Aabout once a month a package of comics arrives in my dad’s mailbox. We’ve been reading comics together for The Death of Superman, the high-profile 1992 story in which the iconic hero perished in an all-out battle against the monster Doomsday. (He got better.) The comic has sold over 6 million copies, including one to us. This event sparked a love of comics in 10-year-olds like me and reintroduced it to adults like my dad, who hadn’t bought a superhero comic since he was a teenager. Our local comic book store is reaping the rewards so far.
It is better to talk comics than politics. Him a conservative from Texas and me a neoliberal from Portland, DC Comics is a less controversial topic of conversation than DC politics. Superheroes remain a common touchstone for both of us, a reliable bridge between our cultural differences. I often thought about it while reading Secret identitya new noir crime novel from author and comic book writer Alex Segura.
Secret identity tells the story of Carmen Valdez, a young Cuban-American introduced to comics through her father, who instills a love of the medium through ritualistic trips to the neighborhood drugstore to peruse the shelves and choose a few problems to take home. Immigrating to Miami from Cuba, he tells Carmen that he learned to read English from superhero stories. After this brief glimpse into her childhood, the novel finds Carmen in 1970s New York, now an aspiring comic book writer herself and estranged from more conservative members of her family after discovering she was dating a woman.
Carmen lands a job as a secretary at Triumph Comics, a third-rate publisher struggling behind the DC and Marvel juggernauts. It’s a foot in the door, but despite his obvious passion for comics, any suggestion of getting into the creative side of the business is stymied by his old-school boss, who considers writing comics as a male domain. Enter Harvey Stern, an intermediate editor at Triumph looking for his own big breakthrough, who approaches Carmen with a proposal: create a superhero with only his name in the credits and wait to reveal Carmen’s contribution until it is printed.
The plan begins successfully when their hero, an urban vigilante named Lethal Lynx, debuts and shoots the best-selling slot on Triumph’s roster of titles. But things go tragically wrong when Carmen finds Harvey shot in the skull. This sets in motion the central plot of Secret identityas Carmen races to solve the mystery of who killed her collaborator, prove her role as co-creator of the Lynx and regain control of the character, and survive by becoming a target herself.
The novel is completed with interspersed pages from the fictional Lynx comic strip, drawn in real life by Sandy Jarrell but presented as artifacts in the world of Secret identity, with character beats and artwork styles varying with the creative teams taking control of the character. It’s a fun addition that adds to the immersion of the story.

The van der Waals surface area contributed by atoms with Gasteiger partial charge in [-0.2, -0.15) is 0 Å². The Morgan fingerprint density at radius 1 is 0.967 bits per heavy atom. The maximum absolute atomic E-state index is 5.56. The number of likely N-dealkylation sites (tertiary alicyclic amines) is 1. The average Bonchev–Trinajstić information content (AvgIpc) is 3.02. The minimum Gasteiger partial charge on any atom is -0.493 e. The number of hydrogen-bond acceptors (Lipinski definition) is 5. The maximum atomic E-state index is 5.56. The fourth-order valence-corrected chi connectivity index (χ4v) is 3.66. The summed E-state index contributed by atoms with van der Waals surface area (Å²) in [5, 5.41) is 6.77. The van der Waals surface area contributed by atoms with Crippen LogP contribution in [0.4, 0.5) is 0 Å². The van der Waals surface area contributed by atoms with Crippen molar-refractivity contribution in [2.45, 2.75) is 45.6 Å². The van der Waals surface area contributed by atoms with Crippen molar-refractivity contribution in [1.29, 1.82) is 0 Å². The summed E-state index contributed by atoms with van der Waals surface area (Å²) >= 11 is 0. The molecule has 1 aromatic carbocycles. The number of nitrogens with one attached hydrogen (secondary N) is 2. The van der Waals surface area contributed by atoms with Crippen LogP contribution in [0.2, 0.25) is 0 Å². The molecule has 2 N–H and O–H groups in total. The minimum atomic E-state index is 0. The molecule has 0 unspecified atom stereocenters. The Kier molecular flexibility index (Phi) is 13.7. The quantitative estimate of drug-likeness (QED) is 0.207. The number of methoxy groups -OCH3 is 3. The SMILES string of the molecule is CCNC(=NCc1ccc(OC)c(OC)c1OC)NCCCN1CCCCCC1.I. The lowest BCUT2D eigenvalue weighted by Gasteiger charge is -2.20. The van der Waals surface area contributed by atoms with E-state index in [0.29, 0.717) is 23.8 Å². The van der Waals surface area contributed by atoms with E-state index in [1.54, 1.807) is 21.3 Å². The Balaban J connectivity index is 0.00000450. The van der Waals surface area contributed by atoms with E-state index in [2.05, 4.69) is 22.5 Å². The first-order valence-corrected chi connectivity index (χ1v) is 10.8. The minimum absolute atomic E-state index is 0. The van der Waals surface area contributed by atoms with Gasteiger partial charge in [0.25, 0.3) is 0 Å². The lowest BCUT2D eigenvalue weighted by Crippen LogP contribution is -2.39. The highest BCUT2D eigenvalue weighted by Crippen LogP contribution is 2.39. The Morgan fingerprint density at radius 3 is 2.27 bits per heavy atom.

Secret identity is firmly in the mold of a murder mystery, with an ex-lover suddenly returning with questionable motives, a no-nonsense detective working the case alongside Carmen, and additional deaths piling up as the story unfolds. towards resolution. The book is a love letter to comic books, filled with allusions to classic issues, like artist Carmine Infantino’s 1966 Flash cover in which the hero breaks the fourth wall to beg readers to buy the strip. drawn. At other times, the superhero connection comes as a metaphor, such as when a budding romance is described as “a seismic shift in the way things were meant to be — like Kang the Conqueror stepping back in time to prevent the Avengers to be born”. The allusions aren’t overdone, but the enjoyment of the novel will be at least somewhat commensurate with whether or not these occasional references arrive. (Kang was a deep cut even for me.)
Comic book fans will also see familiar hints of the medium’s history in the plot: the struggle for creators to retain control and credit for their characters, as well as how superheroes portray powerful fantasies. of the men who created them. . There are parallels here with Jack Kirby, Bill Finger, and Jerry Siegel and Joe Shuster, all sons of Jewish immigrants and all of whom were long denied proper recognition for their roles in creating enduring characters such as the Fantastic Four, Batman and Superman. And just as Superman was a powerful male fantasy to the nebulous young men who wrote him, one can imagine the strong and capable Lynx springing from a creatively frustrated female writer struggling to break into a dominated business. by men.
While the book’s murder mystery is highly engaging, solving the whodunit is less important than Segura’s reimagining of comic book making through the experience of a young Cuban-American woman in the New York City of the 1970s. And while real-life drama in the comic book business hasn’t risen to the level of murder, it’s only fitting that in a story like this it has. For what is the role of superheroes if not to play our normal human conflicts with higher stakes and on a grander scale, envisioning the possibility of becoming our best selves? Set decades before the box office dominance of Batman and the Avengers, when comic book publishers struggled to survive by catering to children and the misfits, Secret identity is both an intriguing mystery and a fun exploration of why these characters have enduring appeal.
Jacob Grier is the author of The rediscovery of tobacco: smoking, vaping and the creative destruction of the cigarette.